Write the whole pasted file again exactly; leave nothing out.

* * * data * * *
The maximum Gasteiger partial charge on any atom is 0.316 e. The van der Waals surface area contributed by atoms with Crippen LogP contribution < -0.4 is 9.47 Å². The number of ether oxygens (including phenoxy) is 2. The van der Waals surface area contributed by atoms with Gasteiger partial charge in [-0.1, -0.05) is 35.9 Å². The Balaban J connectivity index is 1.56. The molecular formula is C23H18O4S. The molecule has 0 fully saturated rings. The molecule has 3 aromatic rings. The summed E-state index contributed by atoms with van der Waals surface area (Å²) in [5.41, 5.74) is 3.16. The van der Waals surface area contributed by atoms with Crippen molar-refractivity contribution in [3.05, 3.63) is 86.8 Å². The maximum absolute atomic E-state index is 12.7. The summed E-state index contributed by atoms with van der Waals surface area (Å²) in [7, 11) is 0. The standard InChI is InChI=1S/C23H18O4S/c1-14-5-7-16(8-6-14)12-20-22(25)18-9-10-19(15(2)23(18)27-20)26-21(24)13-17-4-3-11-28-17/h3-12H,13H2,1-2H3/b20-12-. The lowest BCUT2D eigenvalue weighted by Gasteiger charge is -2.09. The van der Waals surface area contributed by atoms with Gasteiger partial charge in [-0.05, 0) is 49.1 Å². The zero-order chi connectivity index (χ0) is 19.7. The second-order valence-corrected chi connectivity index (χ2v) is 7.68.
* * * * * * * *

The maximum Gasteiger partial charge on any atom is 0.316 e. The van der Waals surface area contributed by atoms with Crippen LogP contribution < -0.4 is 9.47 Å². The number of ether oxygens (including phenoxy) is 2. The van der Waals surface area contributed by atoms with Gasteiger partial charge in [-0.1, -0.05) is 35.9 Å². The Balaban J connectivity index is 1.56. The molecular formula is C23H18O4S. The molecule has 0 fully saturated rings. The molecule has 3 aromatic rings. The summed E-state index contributed by atoms with van der Waals surface area (Å²) in [5.41, 5.74) is 3.16. The van der Waals surface area contributed by atoms with Crippen molar-refractivity contribution in [3.05, 3.63) is 86.8 Å². The maximum absolute atomic E-state index is 12.7. The summed E-state index contributed by atoms with van der Waals surface area (Å²) in [7, 11) is 0. The standard InChI is InChI=1S/C23H18O4S/c1-14-5-7-16(8-6-14)12-20-22(25)18-9-10-19(15(2)23(18)27-20)26-21(24)13-17-4-3-11-28-17/h3-12H,13H2,1-2H3/b20-12-. The lowest BCUT2D eigenvalue weighted by Gasteiger charge is -2.09. The van der Waals surface area contributed by atoms with Gasteiger partial charge in [-0.05, 0) is 49.1 Å². The zero-order chi connectivity index (χ0) is 19.7. The second-order valence-corrected chi connectivity index (χ2v) is 7.68.